Are Annuities a Good Investment?

Christian Worstell
In this article...
  • Discover the pros and cons of investing in annuities. Learn about guaranteed income, tax deferral, commissions, fees and more to decide if are annuities a good investment for your retirement.

Are annuities a good investment? Making an informed decision on this important topic requires careful consideration of the pros and cons, tax implications, and alternative options for annuities.

Annuities can offer some attractive features such as guaranteed income and tax deferral, depending on the type of annuity. But they can also come with commissions, annuity fees and surrender charges that should not be overlooked.

In this guide, we'll explore the pros and cons of investing in annuities, discuss their tax implications, look at alternatives to consider and provide strategies for making an informed decision about your retirement savings.

Table of Contents:

What Are Annuities?

Annuities offer a reliable flow of income across time periods and can be employed as an investment option or retirement strategy. They can be used as an investment vehicle, retirement planning tool or both. Annuities come in many different forms and have various features depending on the type chosen.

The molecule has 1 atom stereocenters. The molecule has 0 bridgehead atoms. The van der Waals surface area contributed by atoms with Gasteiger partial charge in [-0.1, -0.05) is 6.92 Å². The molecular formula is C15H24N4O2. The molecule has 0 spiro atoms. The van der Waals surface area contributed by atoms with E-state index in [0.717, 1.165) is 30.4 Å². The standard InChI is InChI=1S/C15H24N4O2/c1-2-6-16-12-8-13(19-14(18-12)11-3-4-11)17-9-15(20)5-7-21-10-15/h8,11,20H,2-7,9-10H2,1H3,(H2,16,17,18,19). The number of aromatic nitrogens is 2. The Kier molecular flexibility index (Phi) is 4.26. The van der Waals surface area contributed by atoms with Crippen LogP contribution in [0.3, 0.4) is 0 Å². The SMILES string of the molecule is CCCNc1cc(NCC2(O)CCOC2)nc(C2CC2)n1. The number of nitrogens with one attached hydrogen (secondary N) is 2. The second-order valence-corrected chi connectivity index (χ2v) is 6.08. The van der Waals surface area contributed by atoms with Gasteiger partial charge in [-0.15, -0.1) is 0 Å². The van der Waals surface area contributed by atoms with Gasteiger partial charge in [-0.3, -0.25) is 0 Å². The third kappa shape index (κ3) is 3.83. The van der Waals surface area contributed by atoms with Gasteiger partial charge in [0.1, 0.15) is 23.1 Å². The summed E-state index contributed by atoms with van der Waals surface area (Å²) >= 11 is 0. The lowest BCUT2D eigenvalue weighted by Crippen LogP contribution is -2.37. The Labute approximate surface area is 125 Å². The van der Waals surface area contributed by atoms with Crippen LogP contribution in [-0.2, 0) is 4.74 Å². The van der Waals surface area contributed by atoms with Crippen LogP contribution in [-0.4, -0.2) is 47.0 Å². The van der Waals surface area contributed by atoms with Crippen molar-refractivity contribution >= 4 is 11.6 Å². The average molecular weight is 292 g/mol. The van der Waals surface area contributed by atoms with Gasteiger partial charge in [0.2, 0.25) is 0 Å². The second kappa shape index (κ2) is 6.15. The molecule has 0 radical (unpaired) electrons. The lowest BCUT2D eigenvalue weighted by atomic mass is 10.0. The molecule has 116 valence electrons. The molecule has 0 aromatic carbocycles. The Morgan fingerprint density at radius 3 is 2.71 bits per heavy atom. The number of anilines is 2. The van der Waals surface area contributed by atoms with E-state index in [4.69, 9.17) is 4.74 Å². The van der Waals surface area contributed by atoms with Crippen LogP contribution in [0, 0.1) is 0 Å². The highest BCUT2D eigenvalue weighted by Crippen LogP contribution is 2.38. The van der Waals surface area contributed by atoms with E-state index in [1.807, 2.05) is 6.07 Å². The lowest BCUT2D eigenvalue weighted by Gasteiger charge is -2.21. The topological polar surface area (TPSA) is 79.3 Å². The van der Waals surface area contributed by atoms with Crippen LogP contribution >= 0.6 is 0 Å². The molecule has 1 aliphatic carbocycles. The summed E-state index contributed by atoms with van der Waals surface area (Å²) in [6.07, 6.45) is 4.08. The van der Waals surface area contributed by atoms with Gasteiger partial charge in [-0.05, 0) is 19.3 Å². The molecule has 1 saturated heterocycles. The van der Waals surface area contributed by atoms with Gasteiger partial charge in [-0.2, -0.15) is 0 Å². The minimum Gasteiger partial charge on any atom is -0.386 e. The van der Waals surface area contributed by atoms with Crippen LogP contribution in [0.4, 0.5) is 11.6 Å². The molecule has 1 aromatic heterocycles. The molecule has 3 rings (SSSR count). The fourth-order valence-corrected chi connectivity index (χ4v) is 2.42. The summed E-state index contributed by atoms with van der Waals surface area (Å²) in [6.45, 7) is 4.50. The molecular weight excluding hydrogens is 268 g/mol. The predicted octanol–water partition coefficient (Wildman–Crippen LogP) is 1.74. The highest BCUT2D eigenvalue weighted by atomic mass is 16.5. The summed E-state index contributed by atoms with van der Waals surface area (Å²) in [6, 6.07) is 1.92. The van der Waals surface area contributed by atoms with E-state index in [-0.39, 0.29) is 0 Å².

• Fixed annuities promise a guaranteed payout over a fixed term – e.g., 10+ years – with consistent monthly sums regardless of market conditions. 

    During the pre-determined span of the annuity account, a fixed sum will be disbursed each month by the insurer regardless of market conditions. This makes fixed annuities ideal for those who want to ensure their money is safe from market volatility and also receive regular income payments during retirement years.

  • Variable annuities afford investors opportunities for greater return on their initial investment amount than a fixed annuity might, albeit at a greater risk of losses due to market fluctuation.

  • Indexed annuities tie your returns to stock indices such as the S&P 500 without actually investing in them, so you don't need to fret about losses due to sudden market dips.

    These policies also offer potential growth opportunities if markets soar over time, though gains may typically be limited by a pre-agreed upon participation rate or cap rate. Moreover, they often come with guaranteed minimum interest rates (GMIRs) so you know what kind of return you'll get regardless of how stocks behave. 

    Some indexed annuities may offer bonuses paid out after holding the annuity contract for certain periods (typically 5+ years), providing an added sweetener on top.

  • Immediate annuities are designed specifically for retirees looking for immediate cash flow rather than future returns on investments. They provide guaranteed monthly income streams and liquidity starting right away based on lump sum contributions made upfront.

    Immediate Annuity policies may also include optional inflation protection riders that increase payout amounts annually according to changes in consumer price index (CPI), helping keep up with rising cost-of-living expenses during retirement years too.